DaMaris Hill Shares W.E.B. DuBois' Work With World

By Megan Foltz


University of Kentucky Assistant Professor of Creative Writing and African American and Africana Studies DaMaris B. Hill will participate in the European Association for American Studies (EAAS) meeting next September at the University of Eastern Finland in Joensuu, Finland. EAAS meets once a year to study a marginalized text or author.

This year’s workshop will focus on America’s early 20th century magazine The Brownies’ Book, published by NAACP founder William Edward Burghardt Du Bois, better known as W.E.B. Du Bois. With most of the children’s literature of the day produced by white authors for white children, Du Bois wanted to offer an alternative. The magazine contextualizes writing of the 19th century and counters negative stereotypes about African Americans in the early 20th century. The Brownies’ Book contains stories and poems by writers such as Langston Hughes and Nella Larsen.

The Library of Congress' Rare Book and Special Collections Division provides online access to all but the last issue of The Brownies' Book at http://lcweb2.loc.gov/cgi-bin/ampage?collId=rbc3&fileName=rbc0001_2004ser01351page.db

The EAAS also invited Dianne Johnson-Feelings as the meeting’s keynote speaker. Johnson-Feelings was the editor of “The Best of The Brownies’ Book,” an anthology of some of the most noteworthy stories and poems published in Du Bois’ magazine.

Hill will also give a lecture to Sirpa Salenius’s academic writing course at the University of Eastern Finland. In this lecture, Hill plans to discuss the contemporary study of creative writing in digital spaces, in context of maker culture and as an emergent genre.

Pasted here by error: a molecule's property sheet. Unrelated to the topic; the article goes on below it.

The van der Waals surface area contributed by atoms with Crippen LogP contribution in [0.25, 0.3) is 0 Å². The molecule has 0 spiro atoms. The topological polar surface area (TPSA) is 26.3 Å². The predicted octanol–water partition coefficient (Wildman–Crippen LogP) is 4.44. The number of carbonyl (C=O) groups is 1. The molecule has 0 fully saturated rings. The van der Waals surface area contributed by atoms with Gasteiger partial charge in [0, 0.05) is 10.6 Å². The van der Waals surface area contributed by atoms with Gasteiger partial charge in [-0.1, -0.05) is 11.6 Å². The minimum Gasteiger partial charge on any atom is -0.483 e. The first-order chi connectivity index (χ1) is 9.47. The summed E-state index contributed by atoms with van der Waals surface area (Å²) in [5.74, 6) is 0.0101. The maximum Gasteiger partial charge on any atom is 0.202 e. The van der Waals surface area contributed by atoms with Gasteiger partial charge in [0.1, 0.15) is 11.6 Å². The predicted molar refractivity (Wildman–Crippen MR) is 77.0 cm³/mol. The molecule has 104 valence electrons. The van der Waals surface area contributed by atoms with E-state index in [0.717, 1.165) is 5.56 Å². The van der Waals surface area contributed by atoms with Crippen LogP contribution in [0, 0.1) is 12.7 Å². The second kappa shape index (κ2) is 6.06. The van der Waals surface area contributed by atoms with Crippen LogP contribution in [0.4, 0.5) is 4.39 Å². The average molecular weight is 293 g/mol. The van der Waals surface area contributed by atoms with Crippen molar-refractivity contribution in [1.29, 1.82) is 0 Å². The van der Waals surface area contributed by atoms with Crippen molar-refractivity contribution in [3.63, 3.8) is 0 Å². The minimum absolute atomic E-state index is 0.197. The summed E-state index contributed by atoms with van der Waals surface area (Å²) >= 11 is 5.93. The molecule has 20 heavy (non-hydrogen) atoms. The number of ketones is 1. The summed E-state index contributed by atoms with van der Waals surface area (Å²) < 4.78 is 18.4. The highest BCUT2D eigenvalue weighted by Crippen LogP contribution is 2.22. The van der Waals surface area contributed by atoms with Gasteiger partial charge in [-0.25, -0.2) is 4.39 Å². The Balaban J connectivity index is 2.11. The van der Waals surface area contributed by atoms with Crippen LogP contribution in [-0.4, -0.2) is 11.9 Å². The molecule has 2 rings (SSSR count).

As a creative scholar, Hill’s work is influenced by the literary legacy of Toni Morrison and Morrison’s theories regarding "rememory." Similar to Hill’s creative writing process, her scholarly research is interdisciplinary and examines the intersections between literary criticism, cultural studies and digital humanities.

Hill has been at UK since July 2013 and has worked with renowned authors such as Lucille Clifton, Nikky Finney, Natasha Trethewey, Monifa Love-Asante, Marita Golden and Deb Willis. She is supported by institutions such as the MacDowell Colony, Vermont Studio Center, Key West Literary Seminar/Writers Workshops, Callaloo Literary Writers Workshop, the Institute for Digital Research in the Humanities, the Project on the History of Black Writing, and Furious Flower Poetry Center. Her latest books include “The Fluid Boundaries of Suffrage and Jim Crow: Staking Claims in the Heartland” and “Visible Textures.” For a complete list of her writings, including fiction and non-fiction books, poetry, journal articles and academic reviews, visit https://english.as.uky.edu/users/dbhi222. Hill is currently working on a novel about girls that went to jail during the 1930s.

Established in 2005, the European Study Group of 19th-Century American Literature is part of the EAAS. The group meets annually to exchange ideas and information about a specific text or author. Previous topics included Fanny Fern’s “Ruth Hall” and Edith Wharton’s “New York.”

For more information on the European Study Group of the 19th-Century American Literature workshops or the European Association for American Studies visit, www.eaas.eu/eaas-networks/european-study-group-of-19th-century-american-literature.

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